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Q&A: Sam Harris - Comments

LaurieB's Avatar Comment 1 by LaurieB

The "read more" link isn't working

Wed, 30 May 2012 12:59:55 UTC | #944481

Metamag's Avatar Comment 3 by Metamag

radical Islamists

that's a bit redundant

Wed, 30 May 2012 13:19:18 UTC | #944489

Roedy's Avatar Comment 4 by Roedy

The sympathy for Hamas is not because they are fundamentalists but because Jews invaded their land, occupied it for 64 years, and turned them into second class citizens. My sympathy is DESPITE their religion.

Wed, 30 May 2012 13:48:07 UTC | #944496

Jussie's Avatar Comment 5 by Jussie

Comment 4 by Roedy :

The sympathy for Hamas is not because they are fundamentalists but because Jews invaded their land, occupied it for 64 years, and turned them into second class citizens. My sympathy is DESPITE their religion.

These guys wont think twice about blowing up innocent citizens. I don't think they need your sympathy.

Wed, 30 May 2012 14:24:08 UTC | #944508

Metamag's Avatar Comment 6 by Metamag

Comment 5 by Jussie :

Comment 4 by Roedy :

The sympathy for Hamas is not because they are fundamentalists but because Jews invaded their land, occupied it for 64 years, and turned them into second class citizens. My sympathy is DESPITE their religion.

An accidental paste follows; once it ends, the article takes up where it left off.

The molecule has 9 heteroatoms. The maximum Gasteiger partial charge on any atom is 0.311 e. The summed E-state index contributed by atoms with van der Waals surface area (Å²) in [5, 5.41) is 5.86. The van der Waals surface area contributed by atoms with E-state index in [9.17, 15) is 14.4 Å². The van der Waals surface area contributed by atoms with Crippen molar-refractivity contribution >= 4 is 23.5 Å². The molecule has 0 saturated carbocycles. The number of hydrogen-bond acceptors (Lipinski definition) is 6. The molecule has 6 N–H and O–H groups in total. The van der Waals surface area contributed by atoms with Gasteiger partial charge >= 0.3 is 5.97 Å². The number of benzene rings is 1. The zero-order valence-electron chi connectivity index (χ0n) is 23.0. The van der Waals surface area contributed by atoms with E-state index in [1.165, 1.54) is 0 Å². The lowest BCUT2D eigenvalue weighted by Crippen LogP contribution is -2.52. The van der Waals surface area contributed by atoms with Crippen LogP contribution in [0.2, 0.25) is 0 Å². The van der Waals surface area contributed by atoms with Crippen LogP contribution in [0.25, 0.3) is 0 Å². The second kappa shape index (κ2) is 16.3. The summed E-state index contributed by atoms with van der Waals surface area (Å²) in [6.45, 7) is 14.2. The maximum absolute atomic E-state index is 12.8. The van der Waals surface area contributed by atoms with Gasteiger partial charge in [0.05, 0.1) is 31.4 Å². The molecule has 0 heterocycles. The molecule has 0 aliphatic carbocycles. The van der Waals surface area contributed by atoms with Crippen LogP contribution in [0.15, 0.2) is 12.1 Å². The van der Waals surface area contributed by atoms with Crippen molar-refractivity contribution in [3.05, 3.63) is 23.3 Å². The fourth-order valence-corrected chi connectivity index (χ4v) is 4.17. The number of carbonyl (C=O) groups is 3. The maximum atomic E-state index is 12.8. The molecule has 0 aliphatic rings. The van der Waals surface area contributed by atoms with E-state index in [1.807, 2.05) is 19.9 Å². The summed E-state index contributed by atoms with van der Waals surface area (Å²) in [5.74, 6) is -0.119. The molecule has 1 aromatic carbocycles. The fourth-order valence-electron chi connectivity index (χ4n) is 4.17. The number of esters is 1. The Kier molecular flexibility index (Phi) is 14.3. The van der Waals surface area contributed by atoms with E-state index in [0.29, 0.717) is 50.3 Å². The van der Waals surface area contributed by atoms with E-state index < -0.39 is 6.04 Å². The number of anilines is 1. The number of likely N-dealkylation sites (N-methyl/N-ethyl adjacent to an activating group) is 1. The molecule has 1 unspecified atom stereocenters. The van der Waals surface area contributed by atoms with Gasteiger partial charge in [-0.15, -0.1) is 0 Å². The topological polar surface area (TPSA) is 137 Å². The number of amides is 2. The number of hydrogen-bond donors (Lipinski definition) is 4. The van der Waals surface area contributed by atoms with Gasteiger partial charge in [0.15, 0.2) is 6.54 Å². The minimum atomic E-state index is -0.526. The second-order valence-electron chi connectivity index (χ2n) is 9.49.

These guys wont think twice about blowing up innocent citizens. I don't think they need your sympathy.

Also, the reason why they are second class citizens in the first place is because they are homicidal zealots whose brains have been marinated in toxic stew of the islamic death cult and from very young age are institutionally instilled with the picture of reality in which all non-muslims are subhuman and Jews are dirty pigs and demons.

Not that Israel's ultra-jews are any better...

Wed, 30 May 2012 14:35:01 UTC | #944514

LaurieB's Avatar Comment 7 by LaurieB

Jussie

Granted, they don't need his sympathy. They're successful enough without it. I give Roedy credit for his blunt assessment of the root of the whole problem. Sympathy is one thing. Understanding is another. It's not necessary to be sympathetic but if we don't understand all aspects of the problem of Muslim fundamentalism then how the hell can we have any effect on the problem?

Metamag has the cart before the horse. Are there no books on history of the Middle East where you are? It's only necessary to read about the past 100 years or so if you can't deal with a really thick book, in order to undersand how the problem actually came about.